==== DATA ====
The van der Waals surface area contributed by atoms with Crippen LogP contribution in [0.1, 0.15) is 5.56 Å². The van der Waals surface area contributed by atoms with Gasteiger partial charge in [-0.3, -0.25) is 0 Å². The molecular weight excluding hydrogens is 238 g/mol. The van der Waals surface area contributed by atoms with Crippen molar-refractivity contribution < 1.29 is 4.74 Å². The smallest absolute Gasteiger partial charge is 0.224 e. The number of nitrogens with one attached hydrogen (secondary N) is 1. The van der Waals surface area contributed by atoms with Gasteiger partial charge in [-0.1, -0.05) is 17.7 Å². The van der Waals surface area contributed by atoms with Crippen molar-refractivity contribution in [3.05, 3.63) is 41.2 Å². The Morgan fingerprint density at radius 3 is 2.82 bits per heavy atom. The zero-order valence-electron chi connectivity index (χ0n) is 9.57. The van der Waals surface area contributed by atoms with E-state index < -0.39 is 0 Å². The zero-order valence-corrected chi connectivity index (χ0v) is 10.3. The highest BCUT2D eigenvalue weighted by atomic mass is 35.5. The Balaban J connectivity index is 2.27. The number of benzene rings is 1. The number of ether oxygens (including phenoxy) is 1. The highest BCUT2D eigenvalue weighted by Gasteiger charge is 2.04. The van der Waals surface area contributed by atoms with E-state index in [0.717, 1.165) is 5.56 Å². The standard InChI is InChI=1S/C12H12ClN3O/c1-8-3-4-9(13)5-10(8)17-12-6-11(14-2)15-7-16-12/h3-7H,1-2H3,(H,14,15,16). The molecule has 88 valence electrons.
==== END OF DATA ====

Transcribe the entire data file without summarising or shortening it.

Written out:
The van der Waals surface area contributed by atoms with Crippen LogP contribution in [0.1, 0.15) is 5.56 Å². The van der Waals surface area contributed by atoms with Gasteiger partial charge in [-0.3, -0.25) is 0 Å². The molecular weight excluding hydrogens is 238 g/mol. The van der Waals surface area contributed by atoms with Crippen molar-refractivity contribution < 1.29 is 4.74 Å². The smallest absolute Gasteiger partial charge is 0.224 e. The number of nitrogens with one attached hydrogen (secondary N) is 1. The van der Waals surface area contributed by atoms with Gasteiger partial charge in [-0.1, -0.05) is 17.7 Å². The van der Waals surface area contributed by atoms with Crippen molar-refractivity contribution in [3.05, 3.63) is 41.2 Å². The Morgan fingerprint density at radius 3 is 2.82 bits per heavy atom. The zero-order valence-electron chi connectivity index (χ0n) is 9.57. The van der Waals surface area contributed by atoms with E-state index < -0.39 is 0 Å². The zero-order valence-corrected chi connectivity index (χ0v) is 10.3. The highest BCUT2D eigenvalue weighted by atomic mass is 35.5. The Balaban J connectivity index is 2.27. The number of benzene rings is 1. The number of ether oxygens (including phenoxy) is 1. The highest BCUT2D eigenvalue weighted by Gasteiger charge is 2.04. The van der Waals surface area contributed by atoms with E-state index in [0.717, 1.165) is 5.56 Å². The standard InChI is InChI=1S/C12H12ClN3O/c1-8-3-4-9(13)5-10(8)17-12-6-11(14-2)15-7-16-12/h3-7H,1-2H3,(H,14,15,16). The molecule has 88 valence electrons.